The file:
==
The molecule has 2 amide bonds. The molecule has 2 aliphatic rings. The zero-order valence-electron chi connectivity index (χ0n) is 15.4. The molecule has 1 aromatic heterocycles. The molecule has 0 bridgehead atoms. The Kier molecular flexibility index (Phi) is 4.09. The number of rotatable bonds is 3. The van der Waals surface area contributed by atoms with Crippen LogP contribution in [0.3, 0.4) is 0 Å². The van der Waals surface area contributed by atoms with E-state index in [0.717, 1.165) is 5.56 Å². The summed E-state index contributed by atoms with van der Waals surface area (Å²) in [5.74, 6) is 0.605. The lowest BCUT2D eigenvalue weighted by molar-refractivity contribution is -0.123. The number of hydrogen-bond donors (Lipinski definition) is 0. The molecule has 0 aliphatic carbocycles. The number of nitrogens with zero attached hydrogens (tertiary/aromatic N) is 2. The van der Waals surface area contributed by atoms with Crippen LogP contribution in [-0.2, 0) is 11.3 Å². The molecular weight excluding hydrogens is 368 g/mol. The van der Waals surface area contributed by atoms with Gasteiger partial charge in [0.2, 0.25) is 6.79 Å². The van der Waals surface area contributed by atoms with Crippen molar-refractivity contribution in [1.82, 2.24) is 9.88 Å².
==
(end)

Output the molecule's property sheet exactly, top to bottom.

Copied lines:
The molecule has 2 amide bonds. The molecule has 2 aliphatic rings. The zero-order valence-electron chi connectivity index (χ0n) is 15.4. The molecule has 1 aromatic heterocycles. The molecule has 0 bridgehead atoms. The Kier molecular flexibility index (Phi) is 4.09. The number of rotatable bonds is 3. The van der Waals surface area contributed by atoms with Crippen LogP contribution in [0.3, 0.4) is 0 Å². The van der Waals surface area contributed by atoms with E-state index in [0.717, 1.165) is 5.56 Å². The summed E-state index contributed by atoms with van der Waals surface area (Å²) in [5.74, 6) is 0.605. The lowest BCUT2D eigenvalue weighted by molar-refractivity contribution is -0.123. The number of hydrogen-bond donors (Lipinski definition) is 0. The molecule has 0 aliphatic carbocycles. The number of nitrogens with zero attached hydrogens (tertiary/aromatic N) is 2. The van der Waals surface area contributed by atoms with Crippen LogP contribution in [-0.2, 0) is 11.3 Å². The molecular weight excluding hydrogens is 368 g/mol. The van der Waals surface area contributed by atoms with Gasteiger partial charge in [0.2, 0.25) is 6.79 Å². The van der Waals surface area contributed by atoms with Crippen molar-refractivity contribution in [1.82, 2.24) is 9.88 Å².